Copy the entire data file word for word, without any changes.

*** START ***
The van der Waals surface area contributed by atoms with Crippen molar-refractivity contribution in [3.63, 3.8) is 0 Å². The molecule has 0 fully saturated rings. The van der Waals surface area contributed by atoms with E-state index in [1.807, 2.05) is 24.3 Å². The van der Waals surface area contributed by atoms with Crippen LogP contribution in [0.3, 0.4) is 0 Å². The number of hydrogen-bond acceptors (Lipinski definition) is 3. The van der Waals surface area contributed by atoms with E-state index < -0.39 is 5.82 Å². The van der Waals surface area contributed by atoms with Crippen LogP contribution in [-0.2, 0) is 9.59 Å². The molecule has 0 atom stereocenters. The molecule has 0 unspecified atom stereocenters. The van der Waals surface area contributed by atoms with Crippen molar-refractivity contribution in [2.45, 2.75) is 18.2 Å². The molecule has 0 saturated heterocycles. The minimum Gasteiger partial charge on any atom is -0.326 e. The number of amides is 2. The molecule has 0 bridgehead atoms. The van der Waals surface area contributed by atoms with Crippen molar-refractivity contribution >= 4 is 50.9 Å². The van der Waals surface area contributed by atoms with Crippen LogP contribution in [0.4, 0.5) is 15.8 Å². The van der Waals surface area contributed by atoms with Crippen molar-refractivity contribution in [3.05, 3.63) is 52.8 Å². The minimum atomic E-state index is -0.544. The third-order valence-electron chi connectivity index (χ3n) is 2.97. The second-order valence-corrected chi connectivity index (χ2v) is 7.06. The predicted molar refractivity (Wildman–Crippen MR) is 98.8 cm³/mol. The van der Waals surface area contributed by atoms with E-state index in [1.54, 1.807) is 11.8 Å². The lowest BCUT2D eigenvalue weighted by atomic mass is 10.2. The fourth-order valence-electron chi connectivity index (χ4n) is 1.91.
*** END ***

The van der Waals surface area contributed by atoms with Crippen molar-refractivity contribution in [3.63, 3.8) is 0 Å². The molecule has 0 fully saturated rings. The van der Waals surface area contributed by atoms with E-state index in [1.807, 2.05) is 24.3 Å². The van der Waals surface area contributed by atoms with Crippen LogP contribution in [0.3, 0.4) is 0 Å². The number of hydrogen-bond acceptors (Lipinski definition) is 3. The van der Waals surface area contributed by atoms with E-state index < -0.39 is 5.82 Å². The van der Waals surface area contributed by atoms with Crippen LogP contribution in [-0.2, 0) is 9.59 Å². The molecule has 0 atom stereocenters. The molecule has 0 unspecified atom stereocenters. The van der Waals surface area contributed by atoms with Crippen molar-refractivity contribution in [2.45, 2.75) is 18.2 Å². The molecule has 0 saturated heterocycles. The minimum Gasteiger partial charge on any atom is -0.326 e. The number of amides is 2. The molecule has 0 bridgehead atoms. The van der Waals surface area contributed by atoms with Crippen molar-refractivity contribution >= 4 is 50.9 Å². The van der Waals surface area contributed by atoms with Crippen LogP contribution in [0.4, 0.5) is 15.8 Å². The van der Waals surface area contributed by atoms with Crippen molar-refractivity contribution in [3.05, 3.63) is 52.8 Å². The minimum atomic E-state index is -0.544. The third-order valence-electron chi connectivity index (χ3n) is 2.97. The second-order valence-corrected chi connectivity index (χ2v) is 7.06. The predicted molar refractivity (Wildman–Crippen MR) is 98.8 cm³/mol. The van der Waals surface area contributed by atoms with E-state index in [1.54, 1.807) is 11.8 Å². The lowest BCUT2D eigenvalue weighted by atomic mass is 10.2. The fourth-order valence-electron chi connectivity index (χ4n) is 1.91.